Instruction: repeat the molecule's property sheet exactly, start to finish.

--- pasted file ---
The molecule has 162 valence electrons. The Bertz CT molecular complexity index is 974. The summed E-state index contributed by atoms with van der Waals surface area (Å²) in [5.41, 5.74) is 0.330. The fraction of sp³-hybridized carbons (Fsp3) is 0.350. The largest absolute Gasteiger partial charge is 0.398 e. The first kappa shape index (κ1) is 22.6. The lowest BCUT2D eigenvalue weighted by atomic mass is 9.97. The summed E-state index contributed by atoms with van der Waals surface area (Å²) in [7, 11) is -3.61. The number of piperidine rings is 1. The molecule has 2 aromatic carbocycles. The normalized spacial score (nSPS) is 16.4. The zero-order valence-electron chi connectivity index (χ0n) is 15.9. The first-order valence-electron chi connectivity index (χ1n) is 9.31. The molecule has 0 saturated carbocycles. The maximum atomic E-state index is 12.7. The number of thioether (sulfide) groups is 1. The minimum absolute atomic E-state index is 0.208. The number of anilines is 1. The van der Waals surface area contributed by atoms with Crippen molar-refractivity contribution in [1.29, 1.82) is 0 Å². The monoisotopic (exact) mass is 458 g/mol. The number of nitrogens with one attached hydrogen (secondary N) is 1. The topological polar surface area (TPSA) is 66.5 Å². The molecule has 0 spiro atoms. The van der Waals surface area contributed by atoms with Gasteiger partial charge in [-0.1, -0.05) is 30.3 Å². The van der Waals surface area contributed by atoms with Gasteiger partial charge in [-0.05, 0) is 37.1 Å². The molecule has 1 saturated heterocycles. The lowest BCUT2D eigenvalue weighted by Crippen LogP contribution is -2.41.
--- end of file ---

The molecule has 162 valence electrons. The Bertz CT molecular complexity index is 974. The summed E-state index contributed by atoms with van der Waals surface area (Å²) in [5.41, 5.74) is 0.330. The fraction of sp³-hybridized carbons (Fsp3) is 0.350. The largest absolute Gasteiger partial charge is 0.398 e. The first kappa shape index (κ1) is 22.6. The lowest BCUT2D eigenvalue weighted by atomic mass is 9.97. The summed E-state index contributed by atoms with van der Waals surface area (Å²) in [7, 11) is -3.61. The number of piperidine rings is 1. The molecule has 2 aromatic carbocycles. The normalized spacial score (nSPS) is 16.4. The zero-order valence-electron chi connectivity index (χ0n) is 15.9. The first-order valence-electron chi connectivity index (χ1n) is 9.31. The molecule has 0 saturated carbocycles. The maximum atomic E-state index is 12.7. The number of thioether (sulfide) groups is 1. The minimum absolute atomic E-state index is 0.208. The number of anilines is 1. The van der Waals surface area contributed by atoms with Crippen molar-refractivity contribution in [1.29, 1.82) is 0 Å². The monoisotopic (exact) mass is 458 g/mol. The number of nitrogens with one attached hydrogen (secondary N) is 1. The topological polar surface area (TPSA) is 66.5 Å². The molecule has 0 spiro atoms. The van der Waals surface area contributed by atoms with Gasteiger partial charge in [-0.1, -0.05) is 30.3 Å². The van der Waals surface area contributed by atoms with Gasteiger partial charge in [-0.05, 0) is 37.1 Å². The molecule has 1 saturated heterocycles. The lowest BCUT2D eigenvalue weighted by Crippen LogP contribution is -2.41.